Up to 6 Non-Fiction Voy! was produced by Jirafa Films based in


Up to 6 Non-Fiction Voy! was produced by Jirafa Films based in
Prix Jeunesse International 2010
Up to 6 Non-Fiction
Voy! was produced by Jirafa Films based in Chile. In each episode a boy or girl living in the south
of Chile, is the protagonist of an outing, recreational activity or self-taught experience. The objective
is to stimulate and validate the child´s initiative, discourage apathy and passivity, and to help them
understand that we each are the protagonists of the lives we choose. This series targets school age
children in hopes that they willingly turn off the TV and go out to recreate activities after seeing one
or more stories. The natural setting of the south of Chile (particularly Valdivia), is very appealing for
this purpose. The series’ design lacks dialogue, with the intention of reaching international audiences.
Voy! was one of the PRIX JEUNESSE INTERNATIONAL 2010 finalists in the “up to 6: Non-fiction”
International experts’ opinions
The program received mixed reviews from the international experts.
Some international experts believed that the program was quite
conventional in its perspective. “I had the reflection how they were
portrayed as boys and girls; it was so obvious – the ballerinas: that
is girls, and the ball is the boys. This was from Chile – so it is from
all over the world where we are portraying girls wanting to be ballet
dancers. I think it is our responsibility to show other dreams as well”
(female expert, Sweden). They debated about the gender stereotypes
presented in it: “Why does everything for little girls that you buy
have to be pink? That old story, and yet, they want it! They want the
pink dresses and the ballet skirts and all of that. I think you are right:
we do have a responsibility to make a wider vision for them. But
the fact is: most of the girls want to be ballerinas, and most of the
boys want to be footballers. I have thought about it so long – about
whether it is because we offer that to them, or whether they naturally
do it. It is a big question” (female expert, UK). However, some had
different opinion, too. “I think, when we are talking about diversity
and showing the stereotypes and breaking those stereotypes. It is
nice at times to see girls being girls and accepting that some girls
do like to dress up as little princesses. There is nothing wrong with
that” (female expert, Canada).
The biggest strength of the program that was pointed out was presenting children as the main characters of the program, and their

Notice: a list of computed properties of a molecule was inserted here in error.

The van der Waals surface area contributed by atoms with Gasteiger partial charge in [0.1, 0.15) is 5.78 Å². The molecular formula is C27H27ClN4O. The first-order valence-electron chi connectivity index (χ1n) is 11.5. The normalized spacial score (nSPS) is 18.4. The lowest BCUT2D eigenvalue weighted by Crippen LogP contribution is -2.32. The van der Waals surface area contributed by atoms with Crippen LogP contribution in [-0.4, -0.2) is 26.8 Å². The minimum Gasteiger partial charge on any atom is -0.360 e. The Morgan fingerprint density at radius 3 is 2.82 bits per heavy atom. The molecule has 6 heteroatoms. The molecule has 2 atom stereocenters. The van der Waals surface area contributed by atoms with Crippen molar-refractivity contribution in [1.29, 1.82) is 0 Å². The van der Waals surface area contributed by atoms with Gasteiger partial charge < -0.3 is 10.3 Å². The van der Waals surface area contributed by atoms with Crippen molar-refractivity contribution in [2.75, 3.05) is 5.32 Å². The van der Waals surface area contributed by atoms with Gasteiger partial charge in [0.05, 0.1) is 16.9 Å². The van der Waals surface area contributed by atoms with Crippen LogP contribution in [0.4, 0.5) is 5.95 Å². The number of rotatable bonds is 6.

constant interaction with each other. “I really liked the objectives
of the show. I really liked his idea to try to get across the kids – or
just showing kids being protagonists in their own lives – and get
them up and out – you should tell your friend” (female expert, UK).
Figure 1: The little girl was preparing her
ballet dance.
Figure 2: Her mom took her to the dance class.
Figure 3: The little girl was getting dressed
for the dance.
Prix Jeunesse International 2010
Up to 6 Non-Fiction
Figure 5: The little boy was playing football
in his home.
Figure 6: He woke his mother and asked her
to take him out.
Figure 7: His mother took him out and they
went to a shoe-repair shop.
Screenshots from TVoy! © Jirafa Films
Figure 4: The little girl was dancing with her
“I really liked it. It was so small
– this is exactly what I know
from my experience: I work a
lot with kids, and I also make
these little documentaries. They
really love to see that it could
have happened to him or herself;
the little kids really feel what is
going on. It is very nice, I think”
(female expert, Germany). The
international experts agreed that
the program was successful in
showing the children’s participation and interactivity in their
world. “And in Voy! that is what
happened – the little girl was
dancing; she was the ballerina.
That was more real” (female expert, South Africa).
Figure 8: The little boy was happy to get his
The international experts ap- shoes back.
preciated the concept of no dialogues in the program. “This I loved very much, because it was
without words, and it really worked very well. I found it very nicely
made out of the perspective of the little ones. It was perfect; and
in the end I loved it very much. It was also very nicely shot and
edited” (female expert, Germany). Some international experts were
impressed with the use of camera from all possible angles. “One
thing that I loved about it was that they did all these scenes where
the kids went under their beds, took their shoes out from under the
bed; you see him going across the room from underneath the bed.
I thought that was really wonderful – just this sort of point of view,
where kids are literally living” (female expert).
Some experts, however, did not care much for the narrative structure of the program. “In comparison to the previous ones, one of
the real questions that was raised up for me was the level of visual
literacy of this target group. Their cuttings are very fast, and there
were point-of-view shots; it was very complicated sometimes. We
jumped from one location to another. This was a question to me: it
felt to me that it was beyond the visual literacy” (male expert, USA).
Prof. Dr. Dafna Lemish, Namrata Bansal and Hao Cao
(Southern Illinois University, Carbondale, USA)

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